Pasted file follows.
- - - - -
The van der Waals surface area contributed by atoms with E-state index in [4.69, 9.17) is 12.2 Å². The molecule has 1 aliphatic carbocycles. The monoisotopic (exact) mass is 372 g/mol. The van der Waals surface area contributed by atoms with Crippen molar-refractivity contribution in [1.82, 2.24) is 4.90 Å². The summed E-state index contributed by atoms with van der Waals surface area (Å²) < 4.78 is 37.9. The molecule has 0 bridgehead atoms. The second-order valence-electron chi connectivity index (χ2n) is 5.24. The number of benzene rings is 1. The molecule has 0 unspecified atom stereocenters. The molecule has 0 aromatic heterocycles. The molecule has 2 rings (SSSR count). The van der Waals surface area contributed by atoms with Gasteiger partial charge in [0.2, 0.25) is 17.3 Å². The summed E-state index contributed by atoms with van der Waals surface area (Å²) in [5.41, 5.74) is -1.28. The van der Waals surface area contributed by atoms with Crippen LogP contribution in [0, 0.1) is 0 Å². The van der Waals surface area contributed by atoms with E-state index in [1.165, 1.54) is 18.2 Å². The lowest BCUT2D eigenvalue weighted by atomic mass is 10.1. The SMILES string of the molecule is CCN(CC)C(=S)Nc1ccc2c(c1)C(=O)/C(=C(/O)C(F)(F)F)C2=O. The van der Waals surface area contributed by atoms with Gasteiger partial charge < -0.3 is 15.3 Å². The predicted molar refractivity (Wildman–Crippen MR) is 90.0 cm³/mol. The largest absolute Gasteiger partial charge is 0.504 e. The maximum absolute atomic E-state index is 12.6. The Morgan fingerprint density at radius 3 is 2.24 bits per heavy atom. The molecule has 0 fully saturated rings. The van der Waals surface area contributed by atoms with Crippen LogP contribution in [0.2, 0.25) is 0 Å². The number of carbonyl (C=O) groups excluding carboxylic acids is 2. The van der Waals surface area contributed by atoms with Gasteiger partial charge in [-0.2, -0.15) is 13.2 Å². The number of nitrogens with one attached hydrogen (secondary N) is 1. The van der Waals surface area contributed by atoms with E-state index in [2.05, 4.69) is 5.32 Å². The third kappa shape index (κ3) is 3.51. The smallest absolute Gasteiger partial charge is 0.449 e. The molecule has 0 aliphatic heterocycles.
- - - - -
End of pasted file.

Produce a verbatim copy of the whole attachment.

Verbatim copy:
The van der Waals surface area contributed by atoms with E-state index in [4.69, 9.17) is 12.2 Å². The molecule has 1 aliphatic carbocycles. The monoisotopic (exact) mass is 372 g/mol. The van der Waals surface area contributed by atoms with Crippen molar-refractivity contribution in [1.82, 2.24) is 4.90 Å². The summed E-state index contributed by atoms with van der Waals surface area (Å²) < 4.78 is 37.9. The molecule has 0 bridgehead atoms. The second-order valence-electron chi connectivity index (χ2n) is 5.24. The number of benzene rings is 1. The molecule has 0 unspecified atom stereocenters. The molecule has 0 aromatic heterocycles. The molecule has 2 rings (SSSR count). The van der Waals surface area contributed by atoms with Gasteiger partial charge in [0.2, 0.25) is 17.3 Å². The summed E-state index contributed by atoms with van der Waals surface area (Å²) in [5.41, 5.74) is -1.28. The van der Waals surface area contributed by atoms with Crippen LogP contribution in [0, 0.1) is 0 Å². The van der Waals surface area contributed by atoms with E-state index in [1.165, 1.54) is 18.2 Å². The lowest BCUT2D eigenvalue weighted by atomic mass is 10.1. The SMILES string of the molecule is CCN(CC)C(=S)Nc1ccc2c(c1)C(=O)/C(=C(/O)C(F)(F)F)C2=O. The van der Waals surface area contributed by atoms with Gasteiger partial charge < -0.3 is 15.3 Å². The predicted molar refractivity (Wildman–Crippen MR) is 90.0 cm³/mol. The largest absolute Gasteiger partial charge is 0.504 e. The maximum absolute atomic E-state index is 12.6. The Morgan fingerprint density at radius 3 is 2.24 bits per heavy atom. The molecule has 0 fully saturated rings. The van der Waals surface area contributed by atoms with Crippen LogP contribution in [0.2, 0.25) is 0 Å². The number of carbonyl (C=O) groups excluding carboxylic acids is 2. The van der Waals surface area contributed by atoms with Gasteiger partial charge in [-0.2, -0.15) is 13.2 Å². The number of nitrogens with one attached hydrogen (secondary N) is 1. The van der Waals surface area contributed by atoms with E-state index in [2.05, 4.69) is 5.32 Å². The third kappa shape index (κ3) is 3.51. The smallest absolute Gasteiger partial charge is 0.449 e. The molecule has 0 aliphatic heterocycles.